The animal rights group, the cosmetics company and the campaign group wrote an open letter to organisations asking for them to follow the example set in Europe, where the full ban will come into play on March 11, 2013.
In the open letter to trade association personnel in New Zealand, as well as in Australia, India, Brazil, Russia, Korea, Japan, Canada and the United States, Lush and HSI call on animal testing companies across the world to choose the EU sales ban as the moment to go cruelty-free.
“The world’s largest cosmetics market, the European Union, which has already banned cruel animal testing of cosmetics within its own boarders, will also close its doors to the sale of cosmetics tested on animals overseas,” reads the letter.
“Surely this must signal a turning point for the beauty industry worldwide to finally kick its animal testing habit and commit to going cruelty-free?”
The collaboration argues that animal toxicity tests represent outdated science and that the future of safety testing lies with modern, human-biology-based methods; eradicating the scientific excuse for animal testing.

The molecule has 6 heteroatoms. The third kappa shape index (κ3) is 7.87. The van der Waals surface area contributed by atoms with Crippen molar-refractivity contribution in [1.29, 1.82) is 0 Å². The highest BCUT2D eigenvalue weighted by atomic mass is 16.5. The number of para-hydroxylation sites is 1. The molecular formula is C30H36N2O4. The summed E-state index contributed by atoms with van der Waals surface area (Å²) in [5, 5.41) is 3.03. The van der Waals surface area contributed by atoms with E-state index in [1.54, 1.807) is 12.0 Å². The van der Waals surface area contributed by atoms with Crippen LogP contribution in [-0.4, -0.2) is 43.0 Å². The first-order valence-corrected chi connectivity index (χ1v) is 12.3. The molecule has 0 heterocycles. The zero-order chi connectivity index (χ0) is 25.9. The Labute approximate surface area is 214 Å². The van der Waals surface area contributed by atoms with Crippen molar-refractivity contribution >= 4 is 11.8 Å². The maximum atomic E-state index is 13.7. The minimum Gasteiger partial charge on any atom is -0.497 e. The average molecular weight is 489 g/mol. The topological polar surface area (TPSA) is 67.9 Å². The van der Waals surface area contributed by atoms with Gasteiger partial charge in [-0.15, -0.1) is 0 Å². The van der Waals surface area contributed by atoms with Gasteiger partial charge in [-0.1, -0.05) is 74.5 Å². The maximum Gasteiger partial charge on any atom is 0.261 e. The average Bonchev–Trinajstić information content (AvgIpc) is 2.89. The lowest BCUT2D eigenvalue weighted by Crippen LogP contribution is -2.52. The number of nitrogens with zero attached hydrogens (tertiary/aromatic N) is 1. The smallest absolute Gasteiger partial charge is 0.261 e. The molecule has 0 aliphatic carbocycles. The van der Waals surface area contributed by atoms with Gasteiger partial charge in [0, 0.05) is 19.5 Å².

They argue that there are also thousands of existing cosmetic ingredients that have long been established as safe for use meaning they don’t require any new testing.
Whilst safety is still of the utmost importance for the cosmetics industry, HSI and Lush argues that with Europe adopting the ban, there is no need for the rest of the world to have the option in place for animal testing.
“As we celebrate the EU going ‘cruelty-free’, we urge all those companies still testing cosmetics on animals in the United States, China, Brazil, India, Canada, South Korea, Russia and beyond: … stop the suffering,” concludes the letter.
Ban needed in NZ
In New Zealand whilst there is no cosmetics animal testing currently licensed, there is no legal ban preventing animal testing in the future, and products tested on animals overseas are still sold in shops throughout the country.
HSI, like other animal rights organizations, has led its campaign to see the EU sales ban enforced, and in April last year launched its global Be Cruelty-Free campaign to end cosmetics animal testing worldwide.
The New Zealand arm of the campaign is being run in partnership with SAFE, which has campaigned against animal testing for over 80 years and in 2011 launched SAFEShopper, the New Zealand guide to cosmetics not tested on animals.